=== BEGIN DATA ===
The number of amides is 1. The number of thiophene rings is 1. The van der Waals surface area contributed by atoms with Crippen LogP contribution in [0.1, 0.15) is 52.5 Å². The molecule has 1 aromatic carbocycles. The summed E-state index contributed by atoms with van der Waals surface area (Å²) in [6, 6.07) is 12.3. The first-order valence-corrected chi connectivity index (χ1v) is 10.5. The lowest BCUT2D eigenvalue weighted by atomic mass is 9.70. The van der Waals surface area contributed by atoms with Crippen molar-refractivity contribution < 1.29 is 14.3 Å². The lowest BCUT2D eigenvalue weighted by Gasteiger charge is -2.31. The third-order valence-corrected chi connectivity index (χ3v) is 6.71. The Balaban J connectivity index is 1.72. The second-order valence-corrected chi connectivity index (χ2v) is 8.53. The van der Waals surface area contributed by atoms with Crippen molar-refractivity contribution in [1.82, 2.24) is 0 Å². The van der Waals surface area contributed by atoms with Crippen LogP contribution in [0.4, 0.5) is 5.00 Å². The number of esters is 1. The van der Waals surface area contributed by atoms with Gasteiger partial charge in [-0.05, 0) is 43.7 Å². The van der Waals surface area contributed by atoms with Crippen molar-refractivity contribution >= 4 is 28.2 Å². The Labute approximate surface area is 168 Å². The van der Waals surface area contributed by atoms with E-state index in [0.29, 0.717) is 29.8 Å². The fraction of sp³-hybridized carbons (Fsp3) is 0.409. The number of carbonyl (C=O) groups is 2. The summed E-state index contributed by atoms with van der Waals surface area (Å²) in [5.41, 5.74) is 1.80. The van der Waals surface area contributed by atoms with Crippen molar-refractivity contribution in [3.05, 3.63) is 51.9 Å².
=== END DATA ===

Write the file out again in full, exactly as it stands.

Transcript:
The number of amides is 1. The number of thiophene rings is 1. The van der Waals surface area contributed by atoms with Crippen LogP contribution in [0.1, 0.15) is 52.5 Å². The molecule has 1 aromatic carbocycles. The summed E-state index contributed by atoms with van der Waals surface area (Å²) in [6, 6.07) is 12.3. The first-order valence-corrected chi connectivity index (χ1v) is 10.5. The lowest BCUT2D eigenvalue weighted by atomic mass is 9.70. The van der Waals surface area contributed by atoms with Crippen molar-refractivity contribution < 1.29 is 14.3 Å². The lowest BCUT2D eigenvalue weighted by Gasteiger charge is -2.31. The third-order valence-corrected chi connectivity index (χ3v) is 6.71. The Balaban J connectivity index is 1.72. The second-order valence-corrected chi connectivity index (χ2v) is 8.53. The van der Waals surface area contributed by atoms with Crippen molar-refractivity contribution in [1.82, 2.24) is 0 Å². The van der Waals surface area contributed by atoms with Crippen LogP contribution in [0.4, 0.5) is 5.00 Å². The number of esters is 1. The van der Waals surface area contributed by atoms with Gasteiger partial charge in [-0.05, 0) is 43.7 Å². The van der Waals surface area contributed by atoms with Crippen molar-refractivity contribution >= 4 is 28.2 Å². The Labute approximate surface area is 168 Å². The van der Waals surface area contributed by atoms with E-state index in [0.29, 0.717) is 29.8 Å². The fraction of sp³-hybridized carbons (Fsp3) is 0.409. The number of carbonyl (C=O) groups is 2. The summed E-state index contributed by atoms with van der Waals surface area (Å²) in [5.41, 5.74) is 1.80. The van der Waals surface area contributed by atoms with Crippen molar-refractivity contribution in [3.05, 3.63) is 51.9 Å².